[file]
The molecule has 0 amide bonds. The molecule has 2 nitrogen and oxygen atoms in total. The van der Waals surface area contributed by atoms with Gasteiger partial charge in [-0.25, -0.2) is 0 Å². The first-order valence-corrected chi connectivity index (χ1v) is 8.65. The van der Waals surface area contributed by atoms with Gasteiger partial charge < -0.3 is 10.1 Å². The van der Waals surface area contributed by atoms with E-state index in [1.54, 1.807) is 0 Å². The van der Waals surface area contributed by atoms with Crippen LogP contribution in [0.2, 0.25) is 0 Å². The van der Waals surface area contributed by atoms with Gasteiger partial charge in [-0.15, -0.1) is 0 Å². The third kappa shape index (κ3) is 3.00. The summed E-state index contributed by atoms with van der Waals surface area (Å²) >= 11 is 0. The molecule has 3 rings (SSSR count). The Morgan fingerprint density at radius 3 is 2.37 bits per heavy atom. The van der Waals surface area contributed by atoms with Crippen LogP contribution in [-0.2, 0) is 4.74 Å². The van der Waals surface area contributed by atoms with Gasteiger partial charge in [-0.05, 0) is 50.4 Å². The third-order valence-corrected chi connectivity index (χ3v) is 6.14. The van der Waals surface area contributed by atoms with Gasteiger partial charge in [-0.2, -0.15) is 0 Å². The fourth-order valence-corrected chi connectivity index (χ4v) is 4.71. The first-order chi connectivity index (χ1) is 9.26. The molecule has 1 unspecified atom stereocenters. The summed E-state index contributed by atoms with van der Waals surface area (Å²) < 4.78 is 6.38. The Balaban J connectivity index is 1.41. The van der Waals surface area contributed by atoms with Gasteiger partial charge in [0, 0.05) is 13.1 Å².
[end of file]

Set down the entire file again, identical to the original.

The molecule has 0 amide bonds. The molecule has 2 nitrogen and oxygen atoms in total. The van der Waals surface area contributed by atoms with Gasteiger partial charge in [-0.25, -0.2) is 0 Å². The first-order valence-corrected chi connectivity index (χ1v) is 8.65. The van der Waals surface area contributed by atoms with Gasteiger partial charge < -0.3 is 10.1 Å². The van der Waals surface area contributed by atoms with E-state index in [1.54, 1.807) is 0 Å². The van der Waals surface area contributed by atoms with Crippen LogP contribution in [0.2, 0.25) is 0 Å². The van der Waals surface area contributed by atoms with Gasteiger partial charge in [-0.15, -0.1) is 0 Å². The third kappa shape index (κ3) is 3.00. The summed E-state index contributed by atoms with van der Waals surface area (Å²) >= 11 is 0. The molecule has 3 rings (SSSR count). The Morgan fingerprint density at radius 3 is 2.37 bits per heavy atom. The van der Waals surface area contributed by atoms with Crippen LogP contribution in [-0.2, 0) is 4.74 Å². The van der Waals surface area contributed by atoms with Gasteiger partial charge in [-0.05, 0) is 50.4 Å². The third-order valence-corrected chi connectivity index (χ3v) is 6.14. The van der Waals surface area contributed by atoms with Gasteiger partial charge in [-0.2, -0.15) is 0 Å². The fourth-order valence-corrected chi connectivity index (χ4v) is 4.71. The first-order chi connectivity index (χ1) is 9.26. The molecule has 1 unspecified atom stereocenters. The summed E-state index contributed by atoms with van der Waals surface area (Å²) < 4.78 is 6.38. The Balaban J connectivity index is 1.41. The van der Waals surface area contributed by atoms with Gasteiger partial charge in [0, 0.05) is 13.1 Å².